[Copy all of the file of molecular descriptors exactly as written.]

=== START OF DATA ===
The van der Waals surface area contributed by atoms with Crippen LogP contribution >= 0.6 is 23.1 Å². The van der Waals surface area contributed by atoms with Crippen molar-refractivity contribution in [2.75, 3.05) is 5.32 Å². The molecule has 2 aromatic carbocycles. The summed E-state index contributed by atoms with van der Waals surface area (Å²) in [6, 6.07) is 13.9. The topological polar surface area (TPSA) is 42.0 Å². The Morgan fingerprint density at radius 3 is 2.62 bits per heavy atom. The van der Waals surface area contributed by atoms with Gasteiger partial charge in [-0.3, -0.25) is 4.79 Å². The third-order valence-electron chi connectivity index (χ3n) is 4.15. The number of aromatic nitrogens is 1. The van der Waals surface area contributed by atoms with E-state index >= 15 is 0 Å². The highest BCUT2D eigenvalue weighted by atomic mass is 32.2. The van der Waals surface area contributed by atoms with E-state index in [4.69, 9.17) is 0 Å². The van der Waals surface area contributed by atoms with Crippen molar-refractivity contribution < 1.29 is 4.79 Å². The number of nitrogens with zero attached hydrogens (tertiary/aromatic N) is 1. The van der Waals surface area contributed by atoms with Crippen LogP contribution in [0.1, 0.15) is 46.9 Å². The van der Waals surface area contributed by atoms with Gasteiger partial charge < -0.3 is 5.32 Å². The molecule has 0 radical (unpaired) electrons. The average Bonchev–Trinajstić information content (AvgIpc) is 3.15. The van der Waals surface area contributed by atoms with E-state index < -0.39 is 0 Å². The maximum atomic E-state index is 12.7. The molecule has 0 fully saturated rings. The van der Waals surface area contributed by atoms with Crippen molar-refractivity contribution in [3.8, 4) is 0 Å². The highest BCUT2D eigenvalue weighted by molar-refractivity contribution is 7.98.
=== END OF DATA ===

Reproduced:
The van der Waals surface area contributed by atoms with Crippen LogP contribution >= 0.6 is 23.1 Å². The van der Waals surface area contributed by atoms with Crippen molar-refractivity contribution in [2.75, 3.05) is 5.32 Å². The molecule has 2 aromatic carbocycles. The summed E-state index contributed by atoms with van der Waals surface area (Å²) in [6, 6.07) is 13.9. The topological polar surface area (TPSA) is 42.0 Å². The Morgan fingerprint density at radius 3 is 2.62 bits per heavy atom. The van der Waals surface area contributed by atoms with Gasteiger partial charge in [-0.3, -0.25) is 4.79 Å². The third-order valence-electron chi connectivity index (χ3n) is 4.15. The number of aromatic nitrogens is 1. The van der Waals surface area contributed by atoms with E-state index >= 15 is 0 Å². The highest BCUT2D eigenvalue weighted by atomic mass is 32.2. The van der Waals surface area contributed by atoms with E-state index in [4.69, 9.17) is 0 Å². The van der Waals surface area contributed by atoms with Crippen molar-refractivity contribution < 1.29 is 4.79 Å². The number of nitrogens with zero attached hydrogens (tertiary/aromatic N) is 1. The van der Waals surface area contributed by atoms with Crippen LogP contribution in [0.1, 0.15) is 46.9 Å². The van der Waals surface area contributed by atoms with Gasteiger partial charge < -0.3 is 5.32 Å². The molecule has 0 radical (unpaired) electrons. The average Bonchev–Trinajstić information content (AvgIpc) is 3.15. The van der Waals surface area contributed by atoms with E-state index < -0.39 is 0 Å². The maximum atomic E-state index is 12.7. The molecule has 0 fully saturated rings. The van der Waals surface area contributed by atoms with Crippen molar-refractivity contribution in [3.8, 4) is 0 Å². The highest BCUT2D eigenvalue weighted by molar-refractivity contribution is 7.98.